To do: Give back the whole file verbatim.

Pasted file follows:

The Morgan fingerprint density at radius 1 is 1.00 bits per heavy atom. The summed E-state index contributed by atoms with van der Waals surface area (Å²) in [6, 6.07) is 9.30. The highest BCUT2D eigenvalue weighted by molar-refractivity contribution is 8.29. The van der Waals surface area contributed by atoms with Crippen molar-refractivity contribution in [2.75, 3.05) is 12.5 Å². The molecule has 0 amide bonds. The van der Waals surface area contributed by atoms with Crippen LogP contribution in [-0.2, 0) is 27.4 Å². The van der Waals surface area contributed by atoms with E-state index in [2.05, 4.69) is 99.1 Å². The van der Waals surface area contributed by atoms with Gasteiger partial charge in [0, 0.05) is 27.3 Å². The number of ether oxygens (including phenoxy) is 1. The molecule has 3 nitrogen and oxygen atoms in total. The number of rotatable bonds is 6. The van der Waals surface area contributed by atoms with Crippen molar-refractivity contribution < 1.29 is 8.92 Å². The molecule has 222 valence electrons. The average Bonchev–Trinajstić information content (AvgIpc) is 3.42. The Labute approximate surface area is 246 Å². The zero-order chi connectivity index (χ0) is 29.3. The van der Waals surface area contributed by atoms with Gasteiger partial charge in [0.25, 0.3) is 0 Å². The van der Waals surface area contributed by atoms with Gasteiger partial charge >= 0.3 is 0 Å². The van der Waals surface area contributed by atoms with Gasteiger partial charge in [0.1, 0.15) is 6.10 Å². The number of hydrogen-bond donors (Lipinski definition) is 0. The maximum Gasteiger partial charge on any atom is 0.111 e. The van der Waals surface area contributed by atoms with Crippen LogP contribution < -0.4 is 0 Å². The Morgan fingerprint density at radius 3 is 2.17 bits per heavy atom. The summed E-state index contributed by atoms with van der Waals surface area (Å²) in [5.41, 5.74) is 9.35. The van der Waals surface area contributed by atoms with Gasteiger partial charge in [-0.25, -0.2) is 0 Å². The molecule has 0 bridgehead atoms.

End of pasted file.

The Morgan fingerprint density at radius 1 is 1.00 bits per heavy atom. The summed E-state index contributed by atoms with van der Waals surface area (Å²) in [6, 6.07) is 9.30. The highest BCUT2D eigenvalue weighted by molar-refractivity contribution is 8.29. The van der Waals surface area contributed by atoms with Crippen molar-refractivity contribution in [2.75, 3.05) is 12.5 Å². The molecule has 0 amide bonds. The van der Waals surface area contributed by atoms with Crippen LogP contribution in [-0.2, 0) is 27.4 Å². The van der Waals surface area contributed by atoms with E-state index in [2.05, 4.69) is 99.1 Å². The van der Waals surface area contributed by atoms with Gasteiger partial charge in [0, 0.05) is 27.3 Å². The number of ether oxygens (including phenoxy) is 1. The molecule has 3 nitrogen and oxygen atoms in total. The number of rotatable bonds is 6. The van der Waals surface area contributed by atoms with Crippen molar-refractivity contribution < 1.29 is 8.92 Å². The molecule has 222 valence electrons. The average Bonchev–Trinajstić information content (AvgIpc) is 3.42. The Labute approximate surface area is 246 Å². The zero-order chi connectivity index (χ0) is 29.3. The van der Waals surface area contributed by atoms with Gasteiger partial charge in [0.25, 0.3) is 0 Å². The van der Waals surface area contributed by atoms with Gasteiger partial charge >= 0.3 is 0 Å². The van der Waals surface area contributed by atoms with Gasteiger partial charge in [0.1, 0.15) is 6.10 Å². The number of hydrogen-bond donors (Lipinski definition) is 0. The maximum Gasteiger partial charge on any atom is 0.111 e. The van der Waals surface area contributed by atoms with Crippen LogP contribution < -0.4 is 0 Å². The Morgan fingerprint density at radius 3 is 2.17 bits per heavy atom. The summed E-state index contributed by atoms with van der Waals surface area (Å²) in [5.41, 5.74) is 9.35. The van der Waals surface area contributed by atoms with Gasteiger partial charge in [-0.25, -0.2) is 0 Å². The molecule has 0 bridgehead atoms.